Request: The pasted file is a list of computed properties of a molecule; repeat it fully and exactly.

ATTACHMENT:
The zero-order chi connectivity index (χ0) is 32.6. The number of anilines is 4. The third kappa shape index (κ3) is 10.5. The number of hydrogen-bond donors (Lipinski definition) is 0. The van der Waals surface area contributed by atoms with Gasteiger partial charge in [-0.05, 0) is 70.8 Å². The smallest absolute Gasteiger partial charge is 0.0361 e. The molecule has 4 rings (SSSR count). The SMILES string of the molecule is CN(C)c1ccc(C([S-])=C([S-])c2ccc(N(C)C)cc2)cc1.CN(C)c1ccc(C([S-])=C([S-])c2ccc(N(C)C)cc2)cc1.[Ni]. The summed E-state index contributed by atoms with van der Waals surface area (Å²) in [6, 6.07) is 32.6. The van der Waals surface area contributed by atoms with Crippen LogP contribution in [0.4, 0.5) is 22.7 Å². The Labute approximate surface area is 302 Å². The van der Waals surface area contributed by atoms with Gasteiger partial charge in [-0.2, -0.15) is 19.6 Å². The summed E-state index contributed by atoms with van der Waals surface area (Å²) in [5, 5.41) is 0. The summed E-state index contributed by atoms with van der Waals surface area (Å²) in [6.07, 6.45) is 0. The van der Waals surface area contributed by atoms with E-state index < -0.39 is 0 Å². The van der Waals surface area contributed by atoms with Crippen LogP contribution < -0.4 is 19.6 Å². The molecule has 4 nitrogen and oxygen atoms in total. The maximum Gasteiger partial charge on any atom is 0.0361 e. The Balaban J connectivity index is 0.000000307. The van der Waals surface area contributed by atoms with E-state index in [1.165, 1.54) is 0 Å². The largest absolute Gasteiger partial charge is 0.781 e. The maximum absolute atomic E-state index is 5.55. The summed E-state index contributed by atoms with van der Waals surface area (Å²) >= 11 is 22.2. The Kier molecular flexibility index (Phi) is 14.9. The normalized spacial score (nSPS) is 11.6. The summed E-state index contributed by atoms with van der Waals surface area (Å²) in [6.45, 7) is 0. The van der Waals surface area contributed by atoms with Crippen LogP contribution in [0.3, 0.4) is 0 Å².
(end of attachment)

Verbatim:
The zero-order chi connectivity index (χ0) is 32.6. The number of anilines is 4. The third kappa shape index (κ3) is 10.5. The number of hydrogen-bond donors (Lipinski definition) is 0. The van der Waals surface area contributed by atoms with Gasteiger partial charge in [-0.05, 0) is 70.8 Å². The smallest absolute Gasteiger partial charge is 0.0361 e. The molecule has 4 rings (SSSR count). The SMILES string of the molecule is CN(C)c1ccc(C([S-])=C([S-])c2ccc(N(C)C)cc2)cc1.CN(C)c1ccc(C([S-])=C([S-])c2ccc(N(C)C)cc2)cc1.[Ni]. The summed E-state index contributed by atoms with van der Waals surface area (Å²) in [6, 6.07) is 32.6. The van der Waals surface area contributed by atoms with Crippen LogP contribution in [0.4, 0.5) is 22.7 Å². The Labute approximate surface area is 302 Å². The van der Waals surface area contributed by atoms with Gasteiger partial charge in [-0.2, -0.15) is 19.6 Å². The summed E-state index contributed by atoms with van der Waals surface area (Å²) in [5, 5.41) is 0. The summed E-state index contributed by atoms with van der Waals surface area (Å²) in [6.07, 6.45) is 0. The van der Waals surface area contributed by atoms with E-state index < -0.39 is 0 Å². The van der Waals surface area contributed by atoms with Crippen LogP contribution < -0.4 is 19.6 Å². The molecule has 4 nitrogen and oxygen atoms in total. The maximum Gasteiger partial charge on any atom is 0.0361 e. The Balaban J connectivity index is 0.000000307. The van der Waals surface area contributed by atoms with E-state index in [1.165, 1.54) is 0 Å². The largest absolute Gasteiger partial charge is 0.781 e. The maximum absolute atomic E-state index is 5.55. The summed E-state index contributed by atoms with van der Waals surface area (Å²) >= 11 is 22.2. The Kier molecular flexibility index (Phi) is 14.9. The normalized spacial score (nSPS) is 11.6. The summed E-state index contributed by atoms with van der Waals surface area (Å²) in [6.45, 7) is 0. The van der Waals surface area contributed by atoms with Crippen LogP contribution in [0.3, 0.4) is 0 Å².